LONDON — James Murdoch's former legal adviser and a former editor at the now-defunct News of the World contested the testimony he gave to British lawmakers, saying he was told years ago about an e-mail that suggested the rot at his Sunday tabloid was widespread.
The statements of former editor Colin Myler and former lawyer Tom Crone could deal a blow to the credibility of Rupert Murdoch's son as the family struggles to limit the damage from the phone-hacking scandal.
"I stand by my testimony to the select committee," James Murdoch said in response Thursday.
Meanwhile Scotland Yard, which is still reeling from allegations that it turned a blind eye to the scandal, was asked to investigate another explosive claim: that journalists bribed officers to locate people by tracking their cell phone signals.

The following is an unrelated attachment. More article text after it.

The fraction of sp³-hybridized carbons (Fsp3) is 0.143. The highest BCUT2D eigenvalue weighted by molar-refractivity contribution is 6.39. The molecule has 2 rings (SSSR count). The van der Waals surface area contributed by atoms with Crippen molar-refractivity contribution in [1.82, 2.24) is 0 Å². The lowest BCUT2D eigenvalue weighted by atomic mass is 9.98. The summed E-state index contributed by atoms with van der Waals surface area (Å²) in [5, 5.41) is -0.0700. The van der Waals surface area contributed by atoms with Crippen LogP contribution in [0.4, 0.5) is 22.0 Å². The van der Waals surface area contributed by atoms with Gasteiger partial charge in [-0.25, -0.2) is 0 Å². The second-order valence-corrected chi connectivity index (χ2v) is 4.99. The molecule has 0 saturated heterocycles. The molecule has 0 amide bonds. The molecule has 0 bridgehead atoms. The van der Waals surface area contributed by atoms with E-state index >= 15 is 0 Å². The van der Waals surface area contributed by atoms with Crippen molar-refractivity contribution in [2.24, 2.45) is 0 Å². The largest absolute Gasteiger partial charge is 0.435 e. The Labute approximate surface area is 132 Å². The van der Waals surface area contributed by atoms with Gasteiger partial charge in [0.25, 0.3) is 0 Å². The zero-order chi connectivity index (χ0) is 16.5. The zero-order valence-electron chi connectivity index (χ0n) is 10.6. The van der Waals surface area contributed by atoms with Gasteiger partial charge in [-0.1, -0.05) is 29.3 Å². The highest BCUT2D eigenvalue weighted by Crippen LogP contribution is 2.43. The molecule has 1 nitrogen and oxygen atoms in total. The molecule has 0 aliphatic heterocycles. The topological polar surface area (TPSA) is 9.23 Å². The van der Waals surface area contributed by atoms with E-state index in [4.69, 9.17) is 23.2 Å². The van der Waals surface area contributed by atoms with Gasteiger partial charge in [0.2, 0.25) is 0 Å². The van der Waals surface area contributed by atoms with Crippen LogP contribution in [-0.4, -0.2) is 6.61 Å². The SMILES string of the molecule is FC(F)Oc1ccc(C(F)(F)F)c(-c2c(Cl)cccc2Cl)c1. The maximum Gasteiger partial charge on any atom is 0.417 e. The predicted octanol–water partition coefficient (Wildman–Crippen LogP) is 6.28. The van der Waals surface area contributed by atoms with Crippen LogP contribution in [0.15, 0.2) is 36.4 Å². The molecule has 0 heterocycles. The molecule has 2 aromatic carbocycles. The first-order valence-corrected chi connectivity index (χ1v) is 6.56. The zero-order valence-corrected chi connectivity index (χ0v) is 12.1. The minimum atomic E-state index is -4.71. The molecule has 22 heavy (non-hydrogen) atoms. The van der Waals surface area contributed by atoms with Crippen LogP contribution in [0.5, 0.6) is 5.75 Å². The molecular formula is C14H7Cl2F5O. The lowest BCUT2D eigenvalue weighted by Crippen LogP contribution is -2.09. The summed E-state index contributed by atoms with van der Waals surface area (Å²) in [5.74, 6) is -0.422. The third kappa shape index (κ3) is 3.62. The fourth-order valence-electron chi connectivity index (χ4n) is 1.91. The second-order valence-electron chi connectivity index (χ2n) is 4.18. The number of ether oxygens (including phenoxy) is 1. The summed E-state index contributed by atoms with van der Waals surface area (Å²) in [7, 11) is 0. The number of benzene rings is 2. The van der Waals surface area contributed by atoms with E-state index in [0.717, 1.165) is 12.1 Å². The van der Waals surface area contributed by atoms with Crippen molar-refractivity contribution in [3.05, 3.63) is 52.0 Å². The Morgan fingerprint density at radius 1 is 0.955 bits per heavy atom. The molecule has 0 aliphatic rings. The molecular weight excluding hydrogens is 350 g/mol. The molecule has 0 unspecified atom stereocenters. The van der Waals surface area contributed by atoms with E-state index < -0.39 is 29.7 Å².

The practice is known as "pinging" because of the way cell phone signals bounce off relay towers as they try to find reception. Jenny Jones, a member of the board that oversees the Metropolitan Police Authority, called for the inquiry into the alleged payoffs by journalists at Murdoch's News of the World.
James Murdoch, in a grilling by lawmakers on Tuesday, batted away claims that he knew the full extent of the illegal espionage at the News of the World when he approved a massive payout in 2008 to soccer players' association chief Gordon Taylor, one of the phone hacking victims.
Also on Thursday, the Washington Post reported that News Corp.'s political action committee increased its donations in June, giving more than $50,000 to lawmakers on both sides of the aisle.